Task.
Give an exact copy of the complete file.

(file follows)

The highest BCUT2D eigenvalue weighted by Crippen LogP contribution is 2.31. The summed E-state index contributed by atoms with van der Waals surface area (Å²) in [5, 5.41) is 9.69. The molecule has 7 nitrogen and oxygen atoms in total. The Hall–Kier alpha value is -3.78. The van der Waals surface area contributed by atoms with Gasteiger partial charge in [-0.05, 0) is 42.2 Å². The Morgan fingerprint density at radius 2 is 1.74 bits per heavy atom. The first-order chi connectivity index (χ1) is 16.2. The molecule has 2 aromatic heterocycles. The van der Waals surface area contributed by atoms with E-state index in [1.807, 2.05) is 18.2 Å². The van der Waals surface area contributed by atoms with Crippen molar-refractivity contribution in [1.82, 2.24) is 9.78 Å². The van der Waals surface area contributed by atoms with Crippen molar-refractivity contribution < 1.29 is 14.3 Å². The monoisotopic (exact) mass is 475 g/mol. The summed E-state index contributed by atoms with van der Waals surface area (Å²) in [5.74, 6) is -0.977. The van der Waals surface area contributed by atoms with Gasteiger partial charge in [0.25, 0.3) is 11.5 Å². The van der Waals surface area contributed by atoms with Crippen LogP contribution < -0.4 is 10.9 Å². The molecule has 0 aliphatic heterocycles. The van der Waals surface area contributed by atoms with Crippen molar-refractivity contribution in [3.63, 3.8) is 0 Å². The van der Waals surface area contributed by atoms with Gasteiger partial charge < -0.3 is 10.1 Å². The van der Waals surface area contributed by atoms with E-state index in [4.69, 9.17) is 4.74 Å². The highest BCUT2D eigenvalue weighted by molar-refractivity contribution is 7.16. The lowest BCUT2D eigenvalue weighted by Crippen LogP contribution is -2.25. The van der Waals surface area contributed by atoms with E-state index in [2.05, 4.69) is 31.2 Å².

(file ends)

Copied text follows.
The highest BCUT2D eigenvalue weighted by Crippen LogP contribution is 2.31. The summed E-state index contributed by atoms with van der Waals surface area (Å²) in [5, 5.41) is 9.69. The molecule has 7 nitrogen and oxygen atoms in total. The Hall–Kier alpha value is -3.78. The van der Waals surface area contributed by atoms with Gasteiger partial charge in [-0.05, 0) is 42.2 Å². The Morgan fingerprint density at radius 2 is 1.74 bits per heavy atom. The first-order chi connectivity index (χ1) is 16.2. The molecule has 2 aromatic heterocycles. The van der Waals surface area contributed by atoms with E-state index in [1.807, 2.05) is 18.2 Å². The van der Waals surface area contributed by atoms with Crippen molar-refractivity contribution in [1.82, 2.24) is 9.78 Å². The van der Waals surface area contributed by atoms with Crippen molar-refractivity contribution < 1.29 is 14.3 Å². The monoisotopic (exact) mass is 475 g/mol. The summed E-state index contributed by atoms with van der Waals surface area (Å²) in [5.74, 6) is -0.977. The van der Waals surface area contributed by atoms with Gasteiger partial charge in [0.25, 0.3) is 11.5 Å². The van der Waals surface area contributed by atoms with Crippen LogP contribution < -0.4 is 10.9 Å². The molecule has 0 aliphatic heterocycles. The van der Waals surface area contributed by atoms with Crippen molar-refractivity contribution in [3.63, 3.8) is 0 Å². The van der Waals surface area contributed by atoms with Gasteiger partial charge < -0.3 is 10.1 Å². The van der Waals surface area contributed by atoms with E-state index in [4.69, 9.17) is 4.74 Å². The highest BCUT2D eigenvalue weighted by molar-refractivity contribution is 7.16. The lowest BCUT2D eigenvalue weighted by Crippen LogP contribution is -2.25. The van der Waals surface area contributed by atoms with E-state index in [2.05, 4.69) is 31.2 Å².